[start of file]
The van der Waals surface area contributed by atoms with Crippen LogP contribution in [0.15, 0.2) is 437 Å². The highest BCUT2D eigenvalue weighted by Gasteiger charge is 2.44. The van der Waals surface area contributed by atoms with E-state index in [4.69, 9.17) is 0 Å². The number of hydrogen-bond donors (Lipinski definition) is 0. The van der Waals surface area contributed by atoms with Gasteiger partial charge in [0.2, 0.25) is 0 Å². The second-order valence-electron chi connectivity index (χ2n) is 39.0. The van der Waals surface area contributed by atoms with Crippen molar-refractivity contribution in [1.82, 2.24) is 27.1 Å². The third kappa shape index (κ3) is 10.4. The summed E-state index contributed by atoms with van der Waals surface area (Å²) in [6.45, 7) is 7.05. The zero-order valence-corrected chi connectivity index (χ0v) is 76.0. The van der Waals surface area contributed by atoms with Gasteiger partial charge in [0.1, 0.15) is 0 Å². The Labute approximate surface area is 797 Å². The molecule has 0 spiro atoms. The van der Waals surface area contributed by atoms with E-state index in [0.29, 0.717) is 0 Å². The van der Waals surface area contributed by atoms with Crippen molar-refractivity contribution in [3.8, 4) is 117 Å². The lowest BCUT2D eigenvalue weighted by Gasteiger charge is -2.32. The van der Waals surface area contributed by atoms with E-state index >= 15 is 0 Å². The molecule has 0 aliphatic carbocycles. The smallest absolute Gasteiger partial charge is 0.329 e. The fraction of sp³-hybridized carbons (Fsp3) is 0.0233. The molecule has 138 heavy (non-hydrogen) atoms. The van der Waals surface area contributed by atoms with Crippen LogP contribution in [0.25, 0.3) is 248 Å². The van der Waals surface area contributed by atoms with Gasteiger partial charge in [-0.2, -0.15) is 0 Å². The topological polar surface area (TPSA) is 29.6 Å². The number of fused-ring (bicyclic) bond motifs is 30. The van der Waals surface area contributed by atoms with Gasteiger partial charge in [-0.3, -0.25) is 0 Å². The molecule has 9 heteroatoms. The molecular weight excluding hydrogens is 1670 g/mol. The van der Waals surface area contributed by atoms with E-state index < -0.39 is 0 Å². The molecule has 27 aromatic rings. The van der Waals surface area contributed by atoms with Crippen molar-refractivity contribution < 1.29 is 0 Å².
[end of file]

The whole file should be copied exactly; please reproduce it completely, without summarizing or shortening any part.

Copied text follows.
The van der Waals surface area contributed by atoms with Crippen LogP contribution in [0.15, 0.2) is 437 Å². The highest BCUT2D eigenvalue weighted by Gasteiger charge is 2.44. The van der Waals surface area contributed by atoms with E-state index in [4.69, 9.17) is 0 Å². The number of hydrogen-bond donors (Lipinski definition) is 0. The van der Waals surface area contributed by atoms with Gasteiger partial charge in [0.2, 0.25) is 0 Å². The second-order valence-electron chi connectivity index (χ2n) is 39.0. The van der Waals surface area contributed by atoms with Crippen molar-refractivity contribution in [1.82, 2.24) is 27.1 Å². The third kappa shape index (κ3) is 10.4. The summed E-state index contributed by atoms with van der Waals surface area (Å²) in [6.45, 7) is 7.05. The zero-order valence-corrected chi connectivity index (χ0v) is 76.0. The van der Waals surface area contributed by atoms with Gasteiger partial charge in [0.1, 0.15) is 0 Å². The Labute approximate surface area is 797 Å². The molecule has 0 spiro atoms. The van der Waals surface area contributed by atoms with E-state index in [0.29, 0.717) is 0 Å². The van der Waals surface area contributed by atoms with Crippen molar-refractivity contribution in [3.8, 4) is 117 Å². The lowest BCUT2D eigenvalue weighted by Gasteiger charge is -2.32. The van der Waals surface area contributed by atoms with E-state index >= 15 is 0 Å². The molecule has 0 aliphatic carbocycles. The smallest absolute Gasteiger partial charge is 0.329 e. The fraction of sp³-hybridized carbons (Fsp3) is 0.0233. The molecule has 138 heavy (non-hydrogen) atoms. The van der Waals surface area contributed by atoms with Crippen LogP contribution in [0.25, 0.3) is 248 Å². The van der Waals surface area contributed by atoms with Gasteiger partial charge in [-0.2, -0.15) is 0 Å². The topological polar surface area (TPSA) is 29.6 Å². The number of fused-ring (bicyclic) bond motifs is 30. The van der Waals surface area contributed by atoms with Gasteiger partial charge in [-0.3, -0.25) is 0 Å². The molecule has 9 heteroatoms. The molecular weight excluding hydrogens is 1670 g/mol. The van der Waals surface area contributed by atoms with E-state index < -0.39 is 0 Å². The molecule has 27 aromatic rings. The van der Waals surface area contributed by atoms with Crippen molar-refractivity contribution < 1.29 is 0 Å².